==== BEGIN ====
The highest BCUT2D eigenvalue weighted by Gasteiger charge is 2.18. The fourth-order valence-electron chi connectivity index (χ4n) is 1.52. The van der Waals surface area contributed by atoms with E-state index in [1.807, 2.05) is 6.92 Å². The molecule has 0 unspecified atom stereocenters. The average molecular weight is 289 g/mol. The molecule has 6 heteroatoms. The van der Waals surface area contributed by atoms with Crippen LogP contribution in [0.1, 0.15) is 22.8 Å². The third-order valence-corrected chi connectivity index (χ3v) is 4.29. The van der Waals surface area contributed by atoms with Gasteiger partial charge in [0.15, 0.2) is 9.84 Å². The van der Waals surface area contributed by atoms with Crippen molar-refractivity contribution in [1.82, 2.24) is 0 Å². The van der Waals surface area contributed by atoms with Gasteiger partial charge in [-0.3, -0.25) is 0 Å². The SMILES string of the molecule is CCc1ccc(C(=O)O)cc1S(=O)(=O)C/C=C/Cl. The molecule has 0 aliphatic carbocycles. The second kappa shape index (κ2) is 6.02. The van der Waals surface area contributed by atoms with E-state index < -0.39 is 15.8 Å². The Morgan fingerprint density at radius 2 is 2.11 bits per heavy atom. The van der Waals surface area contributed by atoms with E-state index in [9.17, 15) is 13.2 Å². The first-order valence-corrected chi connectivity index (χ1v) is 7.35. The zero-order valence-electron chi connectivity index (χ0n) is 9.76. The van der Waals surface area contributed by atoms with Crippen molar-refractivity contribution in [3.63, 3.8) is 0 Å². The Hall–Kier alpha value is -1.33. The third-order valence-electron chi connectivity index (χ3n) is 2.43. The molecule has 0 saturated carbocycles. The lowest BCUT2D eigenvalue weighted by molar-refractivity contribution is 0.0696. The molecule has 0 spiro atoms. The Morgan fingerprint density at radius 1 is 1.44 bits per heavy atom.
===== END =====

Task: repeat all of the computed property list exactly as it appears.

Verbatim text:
The highest BCUT2D eigenvalue weighted by Gasteiger charge is 2.18. The fourth-order valence-electron chi connectivity index (χ4n) is 1.52. The van der Waals surface area contributed by atoms with E-state index in [1.807, 2.05) is 6.92 Å². The molecule has 0 unspecified atom stereocenters. The average molecular weight is 289 g/mol. The molecule has 6 heteroatoms. The van der Waals surface area contributed by atoms with Crippen LogP contribution in [0.1, 0.15) is 22.8 Å². The third-order valence-corrected chi connectivity index (χ3v) is 4.29. The van der Waals surface area contributed by atoms with Gasteiger partial charge in [0.15, 0.2) is 9.84 Å². The van der Waals surface area contributed by atoms with Crippen molar-refractivity contribution in [1.82, 2.24) is 0 Å². The van der Waals surface area contributed by atoms with Gasteiger partial charge in [-0.3, -0.25) is 0 Å². The SMILES string of the molecule is CCc1ccc(C(=O)O)cc1S(=O)(=O)C/C=C/Cl. The molecule has 0 aliphatic carbocycles. The second kappa shape index (κ2) is 6.02. The van der Waals surface area contributed by atoms with E-state index < -0.39 is 15.8 Å². The Morgan fingerprint density at radius 2 is 2.11 bits per heavy atom. The van der Waals surface area contributed by atoms with E-state index in [9.17, 15) is 13.2 Å². The first-order valence-corrected chi connectivity index (χ1v) is 7.35. The zero-order valence-electron chi connectivity index (χ0n) is 9.76. The van der Waals surface area contributed by atoms with Crippen molar-refractivity contribution in [3.63, 3.8) is 0 Å². The Hall–Kier alpha value is -1.33. The third-order valence-electron chi connectivity index (χ3n) is 2.43. The molecule has 0 saturated carbocycles. The lowest BCUT2D eigenvalue weighted by molar-refractivity contribution is 0.0696. The molecule has 0 spiro atoms. The Morgan fingerprint density at radius 1 is 1.44 bits per heavy atom.